All of these statements have been part of my history as I've grown up and as I've gone through adult hood.
Now, as I'm approaching 50years of age, I'm finally beginning to realise my triggers when it comes to food. And some of them are
- sadness and not wanting to talk (push those feelings down)
- celebrating with friends and wanting to feel included (so low self-esteem)
- boredom (what else can I do)
- memories of loved ones passed away (memories of food sharing moments, so want to repeat those)
Some of the poor food choices have been
- fried and salty foods
- bread and butter with peanut butter and honey
Now that I'm realising the triggers, it's now about how to recognise them, and to not succumb to the triggers and consequently the poor food choices I can make at these times.
I have been slowing implementing actions that change these choices. Yes, I am still feeling the triggers, however as I'm aware of them, it's a more conscious choice over what I do with them.
In regards to the alcohol, I've instigated having soda water with lime slices in a fancy glass, or swapping out the alcohol for a low alcohol, small bottle, thus restricting the amount I have.
When it comes to food, I make sure that there are always healthy snacks in my handbag (I have fabulous fibre rich, protein rich bars that I carry with me everywhere, as well as my green tea infused chocolate) and cupboards. I enlist my husband to do the grocery shopping, so I can't be buying unhealthy snack food (he won't buy it unless it's on the list!). I use an app on my smartphone, making me accountable by having to write down all that I eat.
I also write in a journal every day. In this journal I write about all that I'm grateful for in my life, including the tough things, including the fights with family, including the insults felt during the day, including the feeling of it being 'tough', and I also include why I'm grateful for these things. How they make me feel, that I'm acknowledgeing these feelings, that I'm realising that I can let them go. I also write about the beauty I see during the day, the Kookaburra that lands on our balcony (as he did today), the sunset as I write this will be going in (the colours are stunning, as they are most days, but also, I've lived another day, how incredible), there is so much beauty around us, if we stop and see it. That has been part of my journey too.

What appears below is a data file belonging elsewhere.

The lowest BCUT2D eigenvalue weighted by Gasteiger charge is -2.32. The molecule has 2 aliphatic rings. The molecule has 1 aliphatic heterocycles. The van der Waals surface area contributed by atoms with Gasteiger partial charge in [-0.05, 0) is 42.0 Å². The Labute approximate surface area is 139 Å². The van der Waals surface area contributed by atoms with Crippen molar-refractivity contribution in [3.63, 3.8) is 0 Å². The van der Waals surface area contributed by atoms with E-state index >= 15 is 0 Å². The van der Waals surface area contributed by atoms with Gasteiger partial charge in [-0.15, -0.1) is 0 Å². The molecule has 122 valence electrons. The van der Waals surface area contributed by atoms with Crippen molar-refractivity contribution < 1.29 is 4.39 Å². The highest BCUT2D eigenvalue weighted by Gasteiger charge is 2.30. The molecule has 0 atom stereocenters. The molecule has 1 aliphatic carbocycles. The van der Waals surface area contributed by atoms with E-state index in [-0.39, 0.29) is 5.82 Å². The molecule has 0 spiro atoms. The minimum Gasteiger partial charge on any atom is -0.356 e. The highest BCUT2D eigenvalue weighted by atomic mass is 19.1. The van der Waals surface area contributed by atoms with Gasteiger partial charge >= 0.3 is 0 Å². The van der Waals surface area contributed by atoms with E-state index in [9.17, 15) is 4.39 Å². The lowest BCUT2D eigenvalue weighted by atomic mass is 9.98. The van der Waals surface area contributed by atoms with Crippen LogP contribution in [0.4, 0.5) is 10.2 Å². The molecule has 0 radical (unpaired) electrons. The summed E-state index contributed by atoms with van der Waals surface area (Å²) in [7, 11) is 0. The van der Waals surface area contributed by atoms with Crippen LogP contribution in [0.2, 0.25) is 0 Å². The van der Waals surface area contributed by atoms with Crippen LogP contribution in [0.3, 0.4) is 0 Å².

I've also done a little ceremony this week, where I've written letters to those that have instigated the hurt in me recently (as it's my reaction that has hurt, not their action), and I've bought a beautiful box and ribbon, some wonderful paper to write the letters out on, and I've placed these all into the box, wrapped it up, with love and intention to heal. Letting go of what is in the box. This has been truly powerful for me. Another trigger dumped, with love, from my life. Feel so amazing and light (and I've not cracked a bottle of anything to celebrate that either!).
I've been thinking about this post for a couple of weeks now. A friend of mine has been posting on Facebook recently, some of her thoughts on her food addiction, and it has certainly helped me realise that I, too, have been struggling with this. That I too, have been reacting to triggers in my life. And that we can all overcome this, we just have to make the decision to do this. I know I've made the decision. I also know that there will be slip ups, heck, it's taken me nearly 50 years of practice to get where I am, I'm not going to change that overnight!! But it is changing, and for that, I am truly, truly grateful to have discovered what I can do, and learn and move on it!
Thank you all who have read this far for listening and sharing in my story, I hope it has helped you understand some of the ways food and alcohol can play a role in the lives of those around you.